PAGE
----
No matter how stellar the private equity (PE) firm, success depends on getting portfolio company management teams to deliver what they sign up to deliver. It is critical for investors to do periodic health checks on their relationship with management teams. Is the partnership working well enough for investors to influence management teams? Why are there disconnects between investors’ strategic insights and on-the-ground execution?
It comes down to commitment. A compelling study cited in Robert Cialdini’s classic Influence: The Psychology of Persuasion highlights the importance: “Thirty seconds before putting down their money, racetrack bettors had been tentative and uncertain; thirty seconds after the deed, they were significantly more optimistic and self-assured. The act of making a final decision had been the critical factor.” People want to be clear with their commitments. And this principle is a powerful motivator for teams and individuals with an unmistakable implication for PE: a fully on-board management team is nonnegotiable.
In our years working with investors to both diligence and develop senior teams, we have found two key levers drive how well investors influence and engender commitment:
Strategic Alignment: Ambiguity hinders growth. Management teams function best when they understand what to do and when, but also why they are doing it. Clarity on the investment thesis, roadmap of initiatives, and current priorities is a must.
Case in point | The state of affairs at a services company highlights the danger: after changing hands to a new investor, the management team was unclear as to the top growth drivers. In the absence of a north star strategy, each leader retreated to their individual silos and fought the fire of the day. Based on Ampersand’s findings, the new investors accelerated work defining strategy and started building a PMO to improve focus and cross-functional collaboration.
Case in point | Sometimes, though, strategic alignment requires more drastic actions. For example, one PE firm changed its standard partnership approach after enlisting Ampersand to diligence the management team coming with a medical device carve out. Scarred from years of receiving directives from corporate with no accompanying resources, the management team had no playbook for partnership. Investors spent more time up front to establish the rules of engagement and then installed an interim CEO to get the team operating at a faster pace.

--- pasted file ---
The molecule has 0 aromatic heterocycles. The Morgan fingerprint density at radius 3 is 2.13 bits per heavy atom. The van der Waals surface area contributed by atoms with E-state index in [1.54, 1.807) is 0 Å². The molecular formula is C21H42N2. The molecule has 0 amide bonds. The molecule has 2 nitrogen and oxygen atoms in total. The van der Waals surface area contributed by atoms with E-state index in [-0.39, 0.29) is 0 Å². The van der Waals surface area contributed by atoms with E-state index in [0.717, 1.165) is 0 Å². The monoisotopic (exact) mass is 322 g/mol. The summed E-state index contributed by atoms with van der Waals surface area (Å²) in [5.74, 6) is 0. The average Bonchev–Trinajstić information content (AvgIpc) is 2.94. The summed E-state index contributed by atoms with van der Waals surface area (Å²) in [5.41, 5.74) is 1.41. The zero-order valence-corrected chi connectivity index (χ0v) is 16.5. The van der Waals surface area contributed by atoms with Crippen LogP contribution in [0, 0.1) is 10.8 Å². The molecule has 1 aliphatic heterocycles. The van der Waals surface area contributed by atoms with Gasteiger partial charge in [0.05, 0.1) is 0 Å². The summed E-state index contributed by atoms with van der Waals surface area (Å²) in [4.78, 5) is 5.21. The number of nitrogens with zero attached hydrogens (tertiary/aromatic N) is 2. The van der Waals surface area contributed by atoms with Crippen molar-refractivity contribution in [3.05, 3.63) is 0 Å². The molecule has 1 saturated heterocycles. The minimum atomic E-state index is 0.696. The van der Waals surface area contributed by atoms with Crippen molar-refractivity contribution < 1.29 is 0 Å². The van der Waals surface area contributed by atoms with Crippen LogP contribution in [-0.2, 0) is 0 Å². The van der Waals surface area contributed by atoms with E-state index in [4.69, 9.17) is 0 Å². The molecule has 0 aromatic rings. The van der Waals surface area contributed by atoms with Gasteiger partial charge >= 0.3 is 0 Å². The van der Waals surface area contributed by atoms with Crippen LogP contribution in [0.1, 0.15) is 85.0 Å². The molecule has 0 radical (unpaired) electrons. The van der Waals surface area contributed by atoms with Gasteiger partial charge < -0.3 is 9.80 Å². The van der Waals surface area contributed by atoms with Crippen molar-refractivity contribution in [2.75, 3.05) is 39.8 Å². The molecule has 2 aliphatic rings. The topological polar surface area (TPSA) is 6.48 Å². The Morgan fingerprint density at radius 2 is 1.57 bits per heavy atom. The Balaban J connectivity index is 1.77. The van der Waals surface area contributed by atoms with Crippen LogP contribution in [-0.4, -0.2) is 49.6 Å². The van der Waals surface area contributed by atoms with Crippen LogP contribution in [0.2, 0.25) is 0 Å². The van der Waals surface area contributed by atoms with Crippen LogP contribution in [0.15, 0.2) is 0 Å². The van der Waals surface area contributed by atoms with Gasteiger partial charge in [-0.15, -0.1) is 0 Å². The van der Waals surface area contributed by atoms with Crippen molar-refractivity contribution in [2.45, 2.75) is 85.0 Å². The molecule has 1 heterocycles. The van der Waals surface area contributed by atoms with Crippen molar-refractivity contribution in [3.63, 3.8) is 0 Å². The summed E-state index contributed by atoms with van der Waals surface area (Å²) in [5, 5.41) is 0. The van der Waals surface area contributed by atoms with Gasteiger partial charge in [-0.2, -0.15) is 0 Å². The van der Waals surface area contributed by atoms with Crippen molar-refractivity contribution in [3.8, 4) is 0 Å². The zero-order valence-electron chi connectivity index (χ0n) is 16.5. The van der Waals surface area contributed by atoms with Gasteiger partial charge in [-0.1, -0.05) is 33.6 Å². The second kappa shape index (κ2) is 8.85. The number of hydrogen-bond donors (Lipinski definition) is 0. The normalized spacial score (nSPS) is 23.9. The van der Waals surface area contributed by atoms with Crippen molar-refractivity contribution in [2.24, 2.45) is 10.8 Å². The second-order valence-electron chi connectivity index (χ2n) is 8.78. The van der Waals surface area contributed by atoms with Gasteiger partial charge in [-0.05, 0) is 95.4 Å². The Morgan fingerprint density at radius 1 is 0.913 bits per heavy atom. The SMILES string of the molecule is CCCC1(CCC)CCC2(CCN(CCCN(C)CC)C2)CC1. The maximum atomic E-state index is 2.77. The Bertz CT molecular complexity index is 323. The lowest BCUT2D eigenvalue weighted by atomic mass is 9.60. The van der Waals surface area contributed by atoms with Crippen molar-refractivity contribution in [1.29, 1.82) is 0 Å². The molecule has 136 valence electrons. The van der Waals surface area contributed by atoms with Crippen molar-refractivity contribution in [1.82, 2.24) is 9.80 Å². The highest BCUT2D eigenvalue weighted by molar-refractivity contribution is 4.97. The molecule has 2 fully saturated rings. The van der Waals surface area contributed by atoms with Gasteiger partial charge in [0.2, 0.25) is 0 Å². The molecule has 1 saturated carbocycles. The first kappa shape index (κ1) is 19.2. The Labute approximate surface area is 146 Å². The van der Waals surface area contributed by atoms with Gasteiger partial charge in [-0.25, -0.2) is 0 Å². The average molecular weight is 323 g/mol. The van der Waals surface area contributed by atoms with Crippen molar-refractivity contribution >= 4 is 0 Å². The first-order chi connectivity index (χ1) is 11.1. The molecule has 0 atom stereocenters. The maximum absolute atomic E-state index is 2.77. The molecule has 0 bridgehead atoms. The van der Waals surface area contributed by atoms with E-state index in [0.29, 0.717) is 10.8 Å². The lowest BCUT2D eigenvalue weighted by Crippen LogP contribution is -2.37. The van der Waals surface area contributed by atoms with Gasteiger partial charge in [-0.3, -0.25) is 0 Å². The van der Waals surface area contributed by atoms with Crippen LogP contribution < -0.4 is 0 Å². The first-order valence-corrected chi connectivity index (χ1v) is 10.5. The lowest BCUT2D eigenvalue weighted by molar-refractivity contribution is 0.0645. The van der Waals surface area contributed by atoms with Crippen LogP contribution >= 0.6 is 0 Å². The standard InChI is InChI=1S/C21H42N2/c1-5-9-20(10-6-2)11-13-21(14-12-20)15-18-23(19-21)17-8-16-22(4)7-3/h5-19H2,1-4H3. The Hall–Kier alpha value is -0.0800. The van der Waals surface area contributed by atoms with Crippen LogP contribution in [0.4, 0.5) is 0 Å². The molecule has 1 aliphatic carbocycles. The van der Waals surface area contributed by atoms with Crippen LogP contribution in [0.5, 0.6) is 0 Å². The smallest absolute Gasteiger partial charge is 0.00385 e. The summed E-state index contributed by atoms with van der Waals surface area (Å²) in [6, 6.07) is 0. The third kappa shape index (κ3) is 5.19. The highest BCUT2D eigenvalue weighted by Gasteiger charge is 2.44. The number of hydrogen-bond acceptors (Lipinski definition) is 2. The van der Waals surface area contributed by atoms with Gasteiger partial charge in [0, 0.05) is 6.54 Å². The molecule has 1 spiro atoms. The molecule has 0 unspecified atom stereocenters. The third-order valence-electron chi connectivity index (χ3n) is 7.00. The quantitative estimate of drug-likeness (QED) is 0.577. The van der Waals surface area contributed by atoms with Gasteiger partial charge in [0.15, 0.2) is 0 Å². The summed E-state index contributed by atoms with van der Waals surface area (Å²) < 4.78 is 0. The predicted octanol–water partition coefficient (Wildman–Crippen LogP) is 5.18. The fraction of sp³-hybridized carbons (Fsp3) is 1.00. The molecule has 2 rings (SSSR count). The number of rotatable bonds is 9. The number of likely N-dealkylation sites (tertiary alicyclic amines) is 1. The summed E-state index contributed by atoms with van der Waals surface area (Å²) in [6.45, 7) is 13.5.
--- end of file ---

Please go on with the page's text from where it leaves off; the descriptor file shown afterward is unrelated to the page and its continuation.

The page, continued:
Culture: How you communicate is as important as what you say. The approach and delivery send a cultural signal; intentionally setting the right tone primes the organization to accept the message while also building trust.
Case in point | Despite years of growth, one of our technology clients had a culture issue eroding both the management team and broader organization’s excitement about the new owners: the CEO insisted all previous investor communication come through him, which he then shared only sparingly with the management team and employees. Questions were not well received, especially if they were challenging. The new sponsors held a town hall with everyone, including a lengthy Q&A section, as a symbol that the next chapter would be different with open two-way dialogue.
As with any relationship, there’s never a bad time to check in and get on the same page. Reset the psychological contract, bolster commitment, and accelerate results by uncovering any misalignment and carefully considering culture and context before proposing a path forward.